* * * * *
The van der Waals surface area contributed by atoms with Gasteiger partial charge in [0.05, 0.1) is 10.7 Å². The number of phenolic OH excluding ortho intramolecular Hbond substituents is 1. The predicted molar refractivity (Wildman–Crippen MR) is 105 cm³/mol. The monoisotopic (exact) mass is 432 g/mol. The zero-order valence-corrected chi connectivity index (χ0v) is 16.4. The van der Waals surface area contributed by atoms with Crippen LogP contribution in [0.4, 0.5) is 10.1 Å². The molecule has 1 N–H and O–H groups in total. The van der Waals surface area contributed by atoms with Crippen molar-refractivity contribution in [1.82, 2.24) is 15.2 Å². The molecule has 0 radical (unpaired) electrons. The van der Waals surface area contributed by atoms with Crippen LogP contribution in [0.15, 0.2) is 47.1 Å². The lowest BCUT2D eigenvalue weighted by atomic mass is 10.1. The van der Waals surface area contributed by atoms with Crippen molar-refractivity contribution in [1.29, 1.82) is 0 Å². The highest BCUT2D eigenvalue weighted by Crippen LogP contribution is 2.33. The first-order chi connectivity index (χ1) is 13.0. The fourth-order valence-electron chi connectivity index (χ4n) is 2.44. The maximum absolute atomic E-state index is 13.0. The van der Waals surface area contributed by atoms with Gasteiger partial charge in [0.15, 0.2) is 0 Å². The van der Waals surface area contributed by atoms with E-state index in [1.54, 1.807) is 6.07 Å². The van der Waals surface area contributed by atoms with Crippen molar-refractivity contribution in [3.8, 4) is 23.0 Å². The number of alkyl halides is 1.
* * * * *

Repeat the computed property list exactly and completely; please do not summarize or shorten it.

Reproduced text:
The van der Waals surface area contributed by atoms with Gasteiger partial charge in [0.05, 0.1) is 10.7 Å². The number of phenolic OH excluding ortho intramolecular Hbond substituents is 1. The predicted molar refractivity (Wildman–Crippen MR) is 105 cm³/mol. The monoisotopic (exact) mass is 432 g/mol. The zero-order valence-corrected chi connectivity index (χ0v) is 16.4. The van der Waals surface area contributed by atoms with Crippen LogP contribution in [0.4, 0.5) is 10.1 Å². The molecule has 1 N–H and O–H groups in total. The van der Waals surface area contributed by atoms with Crippen molar-refractivity contribution in [1.82, 2.24) is 15.2 Å². The molecule has 0 radical (unpaired) electrons. The van der Waals surface area contributed by atoms with Crippen LogP contribution in [0.15, 0.2) is 47.1 Å². The lowest BCUT2D eigenvalue weighted by atomic mass is 10.1. The van der Waals surface area contributed by atoms with Crippen molar-refractivity contribution in [1.29, 1.82) is 0 Å². The highest BCUT2D eigenvalue weighted by Crippen LogP contribution is 2.33. The first-order chi connectivity index (χ1) is 13.0. The fourth-order valence-electron chi connectivity index (χ4n) is 2.44. The maximum absolute atomic E-state index is 13.0. The van der Waals surface area contributed by atoms with Gasteiger partial charge in [0.15, 0.2) is 0 Å². The van der Waals surface area contributed by atoms with E-state index in [1.54, 1.807) is 6.07 Å². The van der Waals surface area contributed by atoms with Crippen molar-refractivity contribution in [3.8, 4) is 23.0 Å². The number of alkyl halides is 1.